All of the previous works were completed in the span of about six weeks. During this time, I had researched on line for information and ideas about stone turning. I found a wealth of information on Max Krimmel's web site. Max has been turning alabaster since the late 1980s. His web site generously discloses all of his tricks and secrets. Thanks to Max, I was now inspired to experiment with more elaborate projects.
During my research, I also found examples of some works by Steve "Spike" Finch. His use of segmented stone to make colorful patterns really got my attention. I had some scraps from my previous endeavors, so I used them as pieces for the segments of my next turning.
This turned out to be a huge learning experience. It didn't start out with a specific outcome in mind. Therefore, as I came across more extra pieces of stone to use, they were added at different times. Because of this, different kinds of glue were used to bond the various pieces together (I used what ever glue was handy at the time). Using different glues showed their advantages and disadvantages and turned out to be a great experiment by demonstrating which one performed the best.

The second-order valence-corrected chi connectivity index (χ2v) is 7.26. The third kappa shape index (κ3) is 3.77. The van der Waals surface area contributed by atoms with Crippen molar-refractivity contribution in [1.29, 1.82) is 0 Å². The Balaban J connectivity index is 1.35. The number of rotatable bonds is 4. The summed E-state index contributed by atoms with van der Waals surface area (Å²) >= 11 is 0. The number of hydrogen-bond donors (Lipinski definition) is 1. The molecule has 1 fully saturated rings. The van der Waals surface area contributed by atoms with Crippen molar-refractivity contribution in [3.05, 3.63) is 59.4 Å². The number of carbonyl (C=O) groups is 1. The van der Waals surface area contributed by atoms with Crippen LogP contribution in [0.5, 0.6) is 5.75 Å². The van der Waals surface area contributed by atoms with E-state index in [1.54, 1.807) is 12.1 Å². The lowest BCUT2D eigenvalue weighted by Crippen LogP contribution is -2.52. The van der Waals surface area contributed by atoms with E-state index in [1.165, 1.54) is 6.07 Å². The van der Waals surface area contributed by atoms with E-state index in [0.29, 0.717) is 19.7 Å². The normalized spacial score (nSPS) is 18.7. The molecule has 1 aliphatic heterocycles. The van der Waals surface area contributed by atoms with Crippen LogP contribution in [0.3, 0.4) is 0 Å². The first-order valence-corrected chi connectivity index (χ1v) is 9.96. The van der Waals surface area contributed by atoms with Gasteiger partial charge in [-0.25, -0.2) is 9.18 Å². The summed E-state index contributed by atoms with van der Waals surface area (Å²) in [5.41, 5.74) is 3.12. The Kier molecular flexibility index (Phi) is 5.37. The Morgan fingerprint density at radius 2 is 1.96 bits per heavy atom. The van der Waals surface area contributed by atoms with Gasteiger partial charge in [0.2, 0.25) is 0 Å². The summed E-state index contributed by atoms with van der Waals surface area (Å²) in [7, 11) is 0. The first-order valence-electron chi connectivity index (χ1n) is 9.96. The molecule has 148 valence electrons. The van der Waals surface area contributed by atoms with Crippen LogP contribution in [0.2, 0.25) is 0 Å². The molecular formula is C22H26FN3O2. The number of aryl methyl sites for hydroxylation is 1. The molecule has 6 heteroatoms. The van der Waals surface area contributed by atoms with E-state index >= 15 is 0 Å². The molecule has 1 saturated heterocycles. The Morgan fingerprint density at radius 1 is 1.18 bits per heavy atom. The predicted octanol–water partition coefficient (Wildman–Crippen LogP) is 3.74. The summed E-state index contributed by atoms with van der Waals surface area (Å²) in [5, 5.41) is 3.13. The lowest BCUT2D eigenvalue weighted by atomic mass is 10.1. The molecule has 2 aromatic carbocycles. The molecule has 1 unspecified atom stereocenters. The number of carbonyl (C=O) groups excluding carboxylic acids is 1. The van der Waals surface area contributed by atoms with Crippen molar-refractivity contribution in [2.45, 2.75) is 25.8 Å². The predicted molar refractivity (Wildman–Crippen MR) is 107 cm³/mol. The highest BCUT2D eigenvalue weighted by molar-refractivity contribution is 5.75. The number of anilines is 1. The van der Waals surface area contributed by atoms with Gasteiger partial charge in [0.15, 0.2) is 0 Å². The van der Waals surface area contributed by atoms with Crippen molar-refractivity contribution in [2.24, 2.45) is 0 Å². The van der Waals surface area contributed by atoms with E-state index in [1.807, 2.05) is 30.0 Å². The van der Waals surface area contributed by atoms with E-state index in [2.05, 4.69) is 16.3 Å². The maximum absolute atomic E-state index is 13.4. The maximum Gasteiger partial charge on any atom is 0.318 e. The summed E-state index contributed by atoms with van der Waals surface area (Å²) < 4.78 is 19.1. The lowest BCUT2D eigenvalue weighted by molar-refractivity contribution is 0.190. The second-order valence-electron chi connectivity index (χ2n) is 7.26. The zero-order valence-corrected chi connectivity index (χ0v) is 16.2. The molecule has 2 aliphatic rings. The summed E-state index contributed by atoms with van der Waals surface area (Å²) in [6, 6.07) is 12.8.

It was also a testbed for developing the process to control the wall thickness of the bowl. It provided valuable practice. Since the stone is somewhat translucent, it also provided some practice in ways to photograph it. The camera wasn't the best though, and I only got this one photo before I gave it as a gift.
In order to aid in visualizing different shapes and colors, I model each piece in the computer. This helps me refine the shape and proportions to create a graceful form. I've included an image of the model.
Here is my first segmented stone turning (it's about five inches in diameter) . . .
Click on picture for larger image, a new window will open
Segmented Alabaster Bowl Piece # 004
Web Author: Cris Hawkins Last Update (this frame): 10/06/14
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